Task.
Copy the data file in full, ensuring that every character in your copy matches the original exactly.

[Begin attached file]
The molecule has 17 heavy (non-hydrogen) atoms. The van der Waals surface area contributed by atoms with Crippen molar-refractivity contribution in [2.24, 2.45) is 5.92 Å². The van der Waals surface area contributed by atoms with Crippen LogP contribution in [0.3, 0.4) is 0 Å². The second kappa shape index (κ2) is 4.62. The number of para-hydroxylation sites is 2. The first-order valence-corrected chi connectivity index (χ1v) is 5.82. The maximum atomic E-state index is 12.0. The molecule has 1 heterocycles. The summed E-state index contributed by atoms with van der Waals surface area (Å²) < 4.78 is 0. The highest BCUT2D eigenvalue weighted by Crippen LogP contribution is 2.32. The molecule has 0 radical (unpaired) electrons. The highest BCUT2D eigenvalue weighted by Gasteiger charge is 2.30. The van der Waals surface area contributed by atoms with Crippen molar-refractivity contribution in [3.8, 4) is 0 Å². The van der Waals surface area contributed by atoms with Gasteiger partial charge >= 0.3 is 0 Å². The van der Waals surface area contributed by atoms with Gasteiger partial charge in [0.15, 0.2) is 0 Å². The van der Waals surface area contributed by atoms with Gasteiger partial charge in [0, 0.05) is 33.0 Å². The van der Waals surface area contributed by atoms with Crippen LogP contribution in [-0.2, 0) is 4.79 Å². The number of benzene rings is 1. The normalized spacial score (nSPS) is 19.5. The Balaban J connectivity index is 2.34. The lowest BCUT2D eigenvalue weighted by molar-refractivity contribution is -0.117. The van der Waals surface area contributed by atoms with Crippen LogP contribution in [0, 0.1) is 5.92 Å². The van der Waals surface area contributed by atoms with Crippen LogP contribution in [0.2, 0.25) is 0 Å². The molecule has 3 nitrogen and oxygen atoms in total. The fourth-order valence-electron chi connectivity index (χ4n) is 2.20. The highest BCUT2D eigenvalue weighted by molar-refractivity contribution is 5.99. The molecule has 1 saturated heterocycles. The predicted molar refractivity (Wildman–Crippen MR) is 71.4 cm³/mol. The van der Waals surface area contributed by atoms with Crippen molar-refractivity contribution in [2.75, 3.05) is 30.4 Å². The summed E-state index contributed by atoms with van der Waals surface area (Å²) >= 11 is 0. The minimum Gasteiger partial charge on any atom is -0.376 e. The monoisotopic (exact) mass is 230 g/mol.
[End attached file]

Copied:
The molecule has 17 heavy (non-hydrogen) atoms. The van der Waals surface area contributed by atoms with Crippen molar-refractivity contribution in [2.24, 2.45) is 5.92 Å². The van der Waals surface area contributed by atoms with Crippen LogP contribution in [0.3, 0.4) is 0 Å². The second kappa shape index (κ2) is 4.62. The number of para-hydroxylation sites is 2. The first-order valence-corrected chi connectivity index (χ1v) is 5.82. The maximum atomic E-state index is 12.0. The molecule has 1 heterocycles. The summed E-state index contributed by atoms with van der Waals surface area (Å²) < 4.78 is 0. The highest BCUT2D eigenvalue weighted by Crippen LogP contribution is 2.32. The molecule has 0 radical (unpaired) electrons. The highest BCUT2D eigenvalue weighted by Gasteiger charge is 2.30. The van der Waals surface area contributed by atoms with Crippen molar-refractivity contribution in [3.8, 4) is 0 Å². The van der Waals surface area contributed by atoms with Gasteiger partial charge >= 0.3 is 0 Å². The van der Waals surface area contributed by atoms with Gasteiger partial charge in [0.15, 0.2) is 0 Å². The van der Waals surface area contributed by atoms with Gasteiger partial charge in [0, 0.05) is 33.0 Å². The van der Waals surface area contributed by atoms with Crippen LogP contribution in [-0.2, 0) is 4.79 Å². The number of benzene rings is 1. The normalized spacial score (nSPS) is 19.5. The Balaban J connectivity index is 2.34. The lowest BCUT2D eigenvalue weighted by molar-refractivity contribution is -0.117. The van der Waals surface area contributed by atoms with Crippen LogP contribution in [0, 0.1) is 5.92 Å². The van der Waals surface area contributed by atoms with Crippen LogP contribution in [0.2, 0.25) is 0 Å². The molecule has 3 nitrogen and oxygen atoms in total. The fourth-order valence-electron chi connectivity index (χ4n) is 2.20. The highest BCUT2D eigenvalue weighted by molar-refractivity contribution is 5.99. The molecule has 1 saturated heterocycles. The predicted molar refractivity (Wildman–Crippen MR) is 71.4 cm³/mol. The van der Waals surface area contributed by atoms with Crippen molar-refractivity contribution in [2.75, 3.05) is 30.4 Å². The summed E-state index contributed by atoms with van der Waals surface area (Å²) >= 11 is 0. The minimum Gasteiger partial charge on any atom is -0.376 e. The monoisotopic (exact) mass is 230 g/mol.